We live on courage. It keeps us going, when we come across difficulties in our way, and life is dark around us, until the sun shines again on us. It does things to us. This saying from Corca Dhuibhne reminds us of the importance of courage, it understands it is fragile, it needs to be given support. It is a good insight into the philosophy of the culture.
In every life and in every period of life, courage is needed. And these days of trial, when so many people are struggling, courage must be maintained. Nothing is permanent. The wheel turns. As another saying has it:
“Sad the he who drowns in the storm / for the sun comes after the rain”
The English text in the book:
This is a common greeting in Corca Dhuibhne. It reveals a great deal about the culture of the region. Courage is fundamental to a good life, sustaining us through the bad times, allowing us to reach the good. The question in itself implies communal support for the individual in daily life. It indicates a comprehension of the volatility of courage: it ned not always be strong, it may waver, it needs support and development.
In modern society where chaos threatens, and social systems under strain, the need for courage is manifest. It is well to remember that cycles change. The sun shines again. no matter how strong the storm. We endure, things will improve. Keep up your courage, and accept the help of those who help you to sustain it.
From “Bread For the Journey: A Daybook of Wisdom and Faith”, Henri Nouwen:
In and through Jesus we come to know God as a powerless God, who becomes dependent on us. But it is precisely in this powerlessness that God’s power reveals itself. This is not the power that controls, dictates, and commands. It is the power that heals, reconciles, and unites. It is the power of the Spirit. When Jesus appeared people wanted to be close to him and touch him because “power came out of him” (Luke 6:19). It is this power of the divine Spirit that Jesus wants to give us. The Spirit indeed empowers us and allows us to be healing presences. When we are filled with that Spirit, we cannot be other than healers.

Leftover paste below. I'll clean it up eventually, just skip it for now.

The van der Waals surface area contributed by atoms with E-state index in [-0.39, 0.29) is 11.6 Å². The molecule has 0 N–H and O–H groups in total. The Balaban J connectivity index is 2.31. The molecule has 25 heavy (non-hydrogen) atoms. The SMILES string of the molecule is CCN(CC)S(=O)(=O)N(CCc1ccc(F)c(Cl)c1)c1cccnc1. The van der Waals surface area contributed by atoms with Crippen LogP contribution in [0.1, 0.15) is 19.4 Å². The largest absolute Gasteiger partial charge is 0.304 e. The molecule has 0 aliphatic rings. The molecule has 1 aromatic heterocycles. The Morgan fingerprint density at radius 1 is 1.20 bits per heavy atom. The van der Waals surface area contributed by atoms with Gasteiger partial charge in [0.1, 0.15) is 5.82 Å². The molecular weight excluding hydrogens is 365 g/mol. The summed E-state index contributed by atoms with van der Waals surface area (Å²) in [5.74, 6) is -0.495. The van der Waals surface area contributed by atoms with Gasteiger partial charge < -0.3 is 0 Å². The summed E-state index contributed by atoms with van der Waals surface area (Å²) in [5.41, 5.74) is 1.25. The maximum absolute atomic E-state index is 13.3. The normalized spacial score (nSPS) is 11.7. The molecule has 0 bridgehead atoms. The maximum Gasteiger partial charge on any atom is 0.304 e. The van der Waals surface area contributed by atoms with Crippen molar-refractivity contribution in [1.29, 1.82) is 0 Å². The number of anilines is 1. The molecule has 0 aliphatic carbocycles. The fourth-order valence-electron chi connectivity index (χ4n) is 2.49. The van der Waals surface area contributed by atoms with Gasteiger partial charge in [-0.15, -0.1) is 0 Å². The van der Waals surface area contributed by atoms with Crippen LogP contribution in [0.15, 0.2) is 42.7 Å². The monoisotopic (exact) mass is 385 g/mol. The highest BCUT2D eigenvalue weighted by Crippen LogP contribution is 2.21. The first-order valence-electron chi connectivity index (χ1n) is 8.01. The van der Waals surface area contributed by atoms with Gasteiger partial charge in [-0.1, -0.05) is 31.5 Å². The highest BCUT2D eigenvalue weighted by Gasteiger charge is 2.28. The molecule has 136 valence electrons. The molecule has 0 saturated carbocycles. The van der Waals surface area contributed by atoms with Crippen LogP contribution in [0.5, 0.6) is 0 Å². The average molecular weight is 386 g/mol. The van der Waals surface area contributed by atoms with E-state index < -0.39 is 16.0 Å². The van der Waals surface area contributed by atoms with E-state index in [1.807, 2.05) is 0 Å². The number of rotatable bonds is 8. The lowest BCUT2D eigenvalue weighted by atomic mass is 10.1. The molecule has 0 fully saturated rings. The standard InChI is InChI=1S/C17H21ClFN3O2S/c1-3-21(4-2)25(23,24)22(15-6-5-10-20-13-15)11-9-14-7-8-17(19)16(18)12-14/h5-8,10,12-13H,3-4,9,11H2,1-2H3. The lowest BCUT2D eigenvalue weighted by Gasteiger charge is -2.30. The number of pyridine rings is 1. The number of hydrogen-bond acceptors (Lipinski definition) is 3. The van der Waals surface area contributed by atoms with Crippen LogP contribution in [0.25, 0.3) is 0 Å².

We require that God be as we want Him: big, loud, efficient. Big and obvious, so that we can see Him and not have to walk by faith. Loud, so that we can hear Him and not be taxed by silence. Efficient, lest we have to endure any waiting. Our worship and culture follow suit. Indeed, few things are more obvious than our culture’s addiction to spectacles, noise, and instant gratification.
In contrast, our Lord gives us two parables about the Kingdom of God: the seed sown in the ground and the mustard seed. (Mk 4:26-34) These hit us where we live. They require us to detach from the big, loud, and efficient and to accustom ourselves to the hidden, silent, and slow.
The Kingdom has, first, a silent and hidden growth. It is like that seed scattered on the land that sprouts and grows of its own accord, and the sower knows not how. The growth is unheard and unseen, beyond our reach and control. It requires faith that He is indeed at work and trust that, in Romano Guardini’s words, “The silent forces are the strong forces.”
This Kingdom grows at its own pace, not the sower’s. It calls for patience. We cannot command it or set its schedule. Indeed, our schedule must yield to its pace. Further, the Kingdom is small – like that smallest of seeds that when sown, “springs up and becomes the largest of plants and puts forth large branches, so that the birds of the sky can dwell in its shade.” We prefer something more certain, something big and clearly powerful. But here we must trust in the fruitfulness of what appears entirely insufficient.
The Resurrection delivers men from the fear of death,” writes John Meyendorff, “and, therefore, also from the necessity of struggling for existence.” Such a struggle for existence is spiritually deadening precisely inasmuch as it inevitably becomes a struggle against others for preeminence, material advantage, power, or survival. To the extent that it has been sacramentally instantiated in the life of the believer, the Resurrection of Christ provides the wherewithal required to live responsibly and nobly. Thus it is that the Resurrection has opened up history in a way never before known.
As Raymund Schwager observed: Through the resurrection of Christ . . . it became possible . . . to see conflicts, persecutions, and defeats in a different way. No longer did immediate this-worldly success have to be decisive. History as the history of victors was, at least in principle, overcome. . . . Truth and immediate this-worldly success were separated.
Though the responsibility for proclaiming the truth and struggling for its triumph in this world is in no way diminished, the Resurrection relieves those on whom the Easter Sun has shone of the desperate project of trying to achieve in history what can be fulfilled only eschatologically—a fool’s errand that has turned the late-modern period into a crematoria like no other in history.